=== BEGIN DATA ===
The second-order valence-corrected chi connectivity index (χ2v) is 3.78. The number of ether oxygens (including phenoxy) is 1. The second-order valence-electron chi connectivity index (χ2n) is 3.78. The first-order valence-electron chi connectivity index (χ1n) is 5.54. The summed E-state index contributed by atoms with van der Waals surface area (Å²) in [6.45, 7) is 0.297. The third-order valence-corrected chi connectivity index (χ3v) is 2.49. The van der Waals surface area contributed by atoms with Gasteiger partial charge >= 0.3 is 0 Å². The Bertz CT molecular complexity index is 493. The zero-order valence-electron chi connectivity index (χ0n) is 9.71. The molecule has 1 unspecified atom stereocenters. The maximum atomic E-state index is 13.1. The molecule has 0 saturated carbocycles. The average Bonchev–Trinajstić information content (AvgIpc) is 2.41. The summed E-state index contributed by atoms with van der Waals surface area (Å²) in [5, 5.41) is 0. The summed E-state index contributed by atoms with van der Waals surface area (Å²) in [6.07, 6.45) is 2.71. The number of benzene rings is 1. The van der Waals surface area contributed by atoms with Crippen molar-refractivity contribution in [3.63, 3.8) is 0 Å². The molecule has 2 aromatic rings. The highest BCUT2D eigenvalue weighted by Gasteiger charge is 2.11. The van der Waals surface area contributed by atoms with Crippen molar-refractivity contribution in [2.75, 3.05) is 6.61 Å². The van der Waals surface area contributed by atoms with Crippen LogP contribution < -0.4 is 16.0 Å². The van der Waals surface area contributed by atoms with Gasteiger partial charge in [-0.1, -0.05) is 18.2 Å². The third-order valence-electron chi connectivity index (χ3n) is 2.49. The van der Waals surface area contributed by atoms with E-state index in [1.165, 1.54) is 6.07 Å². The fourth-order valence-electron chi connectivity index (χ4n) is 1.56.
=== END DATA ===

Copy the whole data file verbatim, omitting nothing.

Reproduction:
The second-order valence-corrected chi connectivity index (χ2v) is 3.78. The number of ether oxygens (including phenoxy) is 1. The second-order valence-electron chi connectivity index (χ2n) is 3.78. The first-order valence-electron chi connectivity index (χ1n) is 5.54. The summed E-state index contributed by atoms with van der Waals surface area (Å²) in [6.45, 7) is 0.297. The third-order valence-corrected chi connectivity index (χ3v) is 2.49. The van der Waals surface area contributed by atoms with Gasteiger partial charge >= 0.3 is 0 Å². The Bertz CT molecular complexity index is 493. The zero-order valence-electron chi connectivity index (χ0n) is 9.71. The molecule has 1 unspecified atom stereocenters. The maximum atomic E-state index is 13.1. The molecule has 0 saturated carbocycles. The average Bonchev–Trinajstić information content (AvgIpc) is 2.41. The summed E-state index contributed by atoms with van der Waals surface area (Å²) in [5, 5.41) is 0. The summed E-state index contributed by atoms with van der Waals surface area (Å²) in [6.07, 6.45) is 2.71. The number of benzene rings is 1. The van der Waals surface area contributed by atoms with Crippen molar-refractivity contribution in [3.63, 3.8) is 0 Å². The molecule has 2 aromatic rings. The highest BCUT2D eigenvalue weighted by Gasteiger charge is 2.11. The van der Waals surface area contributed by atoms with Crippen molar-refractivity contribution in [2.75, 3.05) is 6.61 Å². The van der Waals surface area contributed by atoms with Crippen LogP contribution < -0.4 is 16.0 Å². The van der Waals surface area contributed by atoms with Gasteiger partial charge in [-0.1, -0.05) is 18.2 Å². The third-order valence-electron chi connectivity index (χ3n) is 2.49. The van der Waals surface area contributed by atoms with E-state index in [1.165, 1.54) is 6.07 Å². The fourth-order valence-electron chi connectivity index (χ4n) is 1.56.